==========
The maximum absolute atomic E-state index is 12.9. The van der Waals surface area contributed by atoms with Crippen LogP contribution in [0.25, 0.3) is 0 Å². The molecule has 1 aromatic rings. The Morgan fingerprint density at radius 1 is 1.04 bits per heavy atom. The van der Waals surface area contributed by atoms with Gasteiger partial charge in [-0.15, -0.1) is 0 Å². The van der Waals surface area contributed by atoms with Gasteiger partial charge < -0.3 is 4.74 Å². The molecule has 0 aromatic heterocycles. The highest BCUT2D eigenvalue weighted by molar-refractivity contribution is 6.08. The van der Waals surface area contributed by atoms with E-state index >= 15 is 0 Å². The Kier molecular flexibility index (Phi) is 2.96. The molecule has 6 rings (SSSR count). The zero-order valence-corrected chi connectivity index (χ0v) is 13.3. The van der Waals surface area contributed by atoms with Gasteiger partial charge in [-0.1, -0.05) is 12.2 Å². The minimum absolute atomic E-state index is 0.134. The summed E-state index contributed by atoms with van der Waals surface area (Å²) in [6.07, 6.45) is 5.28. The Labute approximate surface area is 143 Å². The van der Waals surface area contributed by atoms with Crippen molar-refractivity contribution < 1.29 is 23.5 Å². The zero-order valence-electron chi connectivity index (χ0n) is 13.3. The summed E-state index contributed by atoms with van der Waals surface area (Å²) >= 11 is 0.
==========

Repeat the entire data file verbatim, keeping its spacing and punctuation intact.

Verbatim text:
The maximum absolute atomic E-state index is 12.9. The van der Waals surface area contributed by atoms with Crippen LogP contribution in [0.25, 0.3) is 0 Å². The molecule has 1 aromatic rings. The Morgan fingerprint density at radius 1 is 1.04 bits per heavy atom. The van der Waals surface area contributed by atoms with Gasteiger partial charge in [-0.15, -0.1) is 0 Å². The van der Waals surface area contributed by atoms with Gasteiger partial charge < -0.3 is 4.74 Å². The molecule has 0 aromatic heterocycles. The highest BCUT2D eigenvalue weighted by molar-refractivity contribution is 6.08. The van der Waals surface area contributed by atoms with E-state index >= 15 is 0 Å². The Kier molecular flexibility index (Phi) is 2.96. The molecule has 6 rings (SSSR count). The zero-order valence-corrected chi connectivity index (χ0v) is 13.3. The van der Waals surface area contributed by atoms with Gasteiger partial charge in [-0.1, -0.05) is 12.2 Å². The minimum absolute atomic E-state index is 0.134. The summed E-state index contributed by atoms with van der Waals surface area (Å²) in [6.07, 6.45) is 5.28. The Labute approximate surface area is 143 Å². The van der Waals surface area contributed by atoms with Crippen molar-refractivity contribution < 1.29 is 23.5 Å². The zero-order valence-electron chi connectivity index (χ0n) is 13.3. The summed E-state index contributed by atoms with van der Waals surface area (Å²) >= 11 is 0.